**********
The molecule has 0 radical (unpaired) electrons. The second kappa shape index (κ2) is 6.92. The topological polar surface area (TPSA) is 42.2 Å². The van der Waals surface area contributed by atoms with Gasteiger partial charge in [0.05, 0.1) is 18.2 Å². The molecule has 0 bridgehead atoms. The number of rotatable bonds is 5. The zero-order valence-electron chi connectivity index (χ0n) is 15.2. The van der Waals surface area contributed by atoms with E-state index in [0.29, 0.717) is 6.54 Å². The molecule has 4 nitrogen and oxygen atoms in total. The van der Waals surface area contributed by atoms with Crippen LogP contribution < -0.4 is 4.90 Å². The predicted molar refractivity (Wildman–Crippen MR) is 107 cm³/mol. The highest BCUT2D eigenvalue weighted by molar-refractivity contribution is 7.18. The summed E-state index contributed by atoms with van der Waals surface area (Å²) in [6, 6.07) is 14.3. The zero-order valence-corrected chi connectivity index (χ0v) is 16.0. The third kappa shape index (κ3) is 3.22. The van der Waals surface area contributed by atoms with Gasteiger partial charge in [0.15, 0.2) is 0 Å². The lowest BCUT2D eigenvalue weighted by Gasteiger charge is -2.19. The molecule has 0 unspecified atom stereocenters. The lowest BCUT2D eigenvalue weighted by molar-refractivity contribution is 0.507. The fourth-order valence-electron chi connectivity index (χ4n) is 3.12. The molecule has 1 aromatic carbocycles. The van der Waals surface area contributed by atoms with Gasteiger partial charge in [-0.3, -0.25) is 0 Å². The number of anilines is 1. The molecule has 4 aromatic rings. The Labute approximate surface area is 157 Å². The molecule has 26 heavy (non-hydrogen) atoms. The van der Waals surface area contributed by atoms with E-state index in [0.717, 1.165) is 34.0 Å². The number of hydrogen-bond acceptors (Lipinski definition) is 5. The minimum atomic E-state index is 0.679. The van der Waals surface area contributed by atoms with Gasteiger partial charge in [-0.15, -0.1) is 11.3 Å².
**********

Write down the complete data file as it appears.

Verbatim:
The molecule has 0 radical (unpaired) electrons. The second kappa shape index (κ2) is 6.92. The topological polar surface area (TPSA) is 42.2 Å². The van der Waals surface area contributed by atoms with Gasteiger partial charge in [0.05, 0.1) is 18.2 Å². The molecule has 0 bridgehead atoms. The number of rotatable bonds is 5. The zero-order valence-electron chi connectivity index (χ0n) is 15.2. The van der Waals surface area contributed by atoms with E-state index in [0.29, 0.717) is 6.54 Å². The molecule has 4 nitrogen and oxygen atoms in total. The van der Waals surface area contributed by atoms with Crippen LogP contribution < -0.4 is 4.90 Å². The predicted molar refractivity (Wildman–Crippen MR) is 107 cm³/mol. The highest BCUT2D eigenvalue weighted by molar-refractivity contribution is 7.18. The summed E-state index contributed by atoms with van der Waals surface area (Å²) in [6, 6.07) is 14.3. The zero-order valence-corrected chi connectivity index (χ0v) is 16.0. The third kappa shape index (κ3) is 3.22. The van der Waals surface area contributed by atoms with Gasteiger partial charge in [0.15, 0.2) is 0 Å². The lowest BCUT2D eigenvalue weighted by Gasteiger charge is -2.19. The molecule has 0 unspecified atom stereocenters. The lowest BCUT2D eigenvalue weighted by molar-refractivity contribution is 0.507. The fourth-order valence-electron chi connectivity index (χ4n) is 3.12. The molecule has 1 aromatic carbocycles. The van der Waals surface area contributed by atoms with Gasteiger partial charge in [-0.3, -0.25) is 0 Å². The number of anilines is 1. The molecule has 4 aromatic rings. The Labute approximate surface area is 157 Å². The molecule has 26 heavy (non-hydrogen) atoms. The van der Waals surface area contributed by atoms with E-state index in [0.717, 1.165) is 34.0 Å². The number of hydrogen-bond acceptors (Lipinski definition) is 5. The minimum atomic E-state index is 0.679. The van der Waals surface area contributed by atoms with Gasteiger partial charge in [-0.15, -0.1) is 11.3 Å².